That’s because after the crisis of 2015, another overarching document was published: the European Agenda on Migration.
This new approach quietly and unofficially swept the GAMM aside. In the European Agenda on Migration there is much more emphasis on hard borders and security, with one pillar explicitly devoted to better border control. Better legal routes dropped from priority one to priority four. And the positive effects of migration are reduced to a single paragraph instead of an entire pillar.
In other words, in 2015, the EU put its migration policy into full crisis mode. And it has stayed that way ever since.
9. Where is this all headed?
At the moment, the EU is preoccupied with its new budget for 2021-2028. A huge amount of additional funding is being released for migration policy in that period.
The budget for the innermost circle is set to go up from €13bn (2014-2020) to €34.9bn (2021-2028). The budget for border policing will be quadrupled. As far as the outer circles of the EU migration policy are concerned, the EU plans to pool all its development funds under one umbrella: the NDICI Fund, worth about €90bn.
A subject of hot debate in the EU is whether at least 10% of this fund should consistently be allocated to migration objectives. And if so, what qualifies as a "migration objective"? Border policing? Military training in Sahel countries? Opening more detention centres in Libya?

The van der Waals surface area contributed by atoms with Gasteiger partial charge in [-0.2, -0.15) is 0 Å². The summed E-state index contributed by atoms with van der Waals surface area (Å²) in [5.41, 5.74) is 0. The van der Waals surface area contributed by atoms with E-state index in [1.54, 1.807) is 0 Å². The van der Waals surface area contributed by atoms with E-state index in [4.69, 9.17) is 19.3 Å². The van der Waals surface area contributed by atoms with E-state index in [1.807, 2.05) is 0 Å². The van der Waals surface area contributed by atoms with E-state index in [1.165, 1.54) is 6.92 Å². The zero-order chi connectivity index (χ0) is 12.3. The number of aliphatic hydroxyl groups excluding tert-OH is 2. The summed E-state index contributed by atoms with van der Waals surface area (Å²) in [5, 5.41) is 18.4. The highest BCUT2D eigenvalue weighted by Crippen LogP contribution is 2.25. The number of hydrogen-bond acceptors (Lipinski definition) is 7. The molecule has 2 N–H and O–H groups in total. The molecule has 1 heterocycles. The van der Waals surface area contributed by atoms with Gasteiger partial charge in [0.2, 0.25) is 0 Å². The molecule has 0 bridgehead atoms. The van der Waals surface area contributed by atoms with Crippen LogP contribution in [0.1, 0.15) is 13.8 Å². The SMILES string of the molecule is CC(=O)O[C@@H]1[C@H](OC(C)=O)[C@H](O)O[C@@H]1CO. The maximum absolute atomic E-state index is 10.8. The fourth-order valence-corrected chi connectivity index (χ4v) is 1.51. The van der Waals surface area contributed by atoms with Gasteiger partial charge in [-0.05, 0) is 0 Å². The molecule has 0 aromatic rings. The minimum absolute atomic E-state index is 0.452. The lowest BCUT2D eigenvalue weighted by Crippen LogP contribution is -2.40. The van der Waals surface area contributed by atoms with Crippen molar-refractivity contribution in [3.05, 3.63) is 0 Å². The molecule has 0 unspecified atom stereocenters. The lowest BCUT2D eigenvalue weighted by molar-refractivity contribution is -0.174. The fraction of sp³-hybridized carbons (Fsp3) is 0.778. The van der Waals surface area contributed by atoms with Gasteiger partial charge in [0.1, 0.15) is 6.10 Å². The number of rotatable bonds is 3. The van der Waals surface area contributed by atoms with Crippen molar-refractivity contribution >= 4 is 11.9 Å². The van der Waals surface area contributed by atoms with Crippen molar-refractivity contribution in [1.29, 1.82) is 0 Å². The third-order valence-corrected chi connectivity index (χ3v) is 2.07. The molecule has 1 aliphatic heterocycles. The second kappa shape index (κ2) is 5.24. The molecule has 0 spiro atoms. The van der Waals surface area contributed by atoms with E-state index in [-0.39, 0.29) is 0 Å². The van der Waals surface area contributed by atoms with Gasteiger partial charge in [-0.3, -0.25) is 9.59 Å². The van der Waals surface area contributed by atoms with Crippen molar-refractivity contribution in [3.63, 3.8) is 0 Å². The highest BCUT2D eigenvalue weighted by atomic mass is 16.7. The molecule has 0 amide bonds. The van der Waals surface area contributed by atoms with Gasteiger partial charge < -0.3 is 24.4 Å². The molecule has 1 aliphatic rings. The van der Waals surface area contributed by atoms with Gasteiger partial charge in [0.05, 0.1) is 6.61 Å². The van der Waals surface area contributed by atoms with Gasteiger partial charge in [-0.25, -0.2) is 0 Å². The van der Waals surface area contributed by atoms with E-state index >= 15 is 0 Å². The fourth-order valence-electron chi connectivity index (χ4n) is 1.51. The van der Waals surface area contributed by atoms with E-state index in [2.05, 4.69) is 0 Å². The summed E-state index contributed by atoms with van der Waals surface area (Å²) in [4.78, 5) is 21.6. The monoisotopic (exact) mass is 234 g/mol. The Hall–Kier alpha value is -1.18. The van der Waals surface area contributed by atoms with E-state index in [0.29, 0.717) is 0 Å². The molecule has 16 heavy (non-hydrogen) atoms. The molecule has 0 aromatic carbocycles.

10. Finally, maybe the most important question: is the EU’s migration policy working?
That depends on how you measure success.
The EU boasts that there are now 90% fewer migrants entering the EU than in 2015. But a percentage like that only sounds impressive because the migration peak in 2015 was so incredibly high.
So yes, since 2015 "irregular" arrivals in Europe have gone down. But keep in mind that we don’t know whether the fall in arrivals has been a result of European policy. It may also be due to developments in the war in Syria or an escalating civil war in Libya.
And fewer arrivals does not necessarily mean that fewer people are setting off. Nobody knows how many people die en route in the Sahara. It is estimated that tens of thousands of Africans are stuck in Libya – sometimes because their dinghies were intercepted on their crossing to Europe by the EU-financed Libyan coastguard.
So based on the number of arrivals, the EU’s migration policy is a success. But it certainly isn’t when it’s measured by the wellbeing of migrants.
This article was originally published on De Correspondent. It was translated from Dutch by Clare McGregor.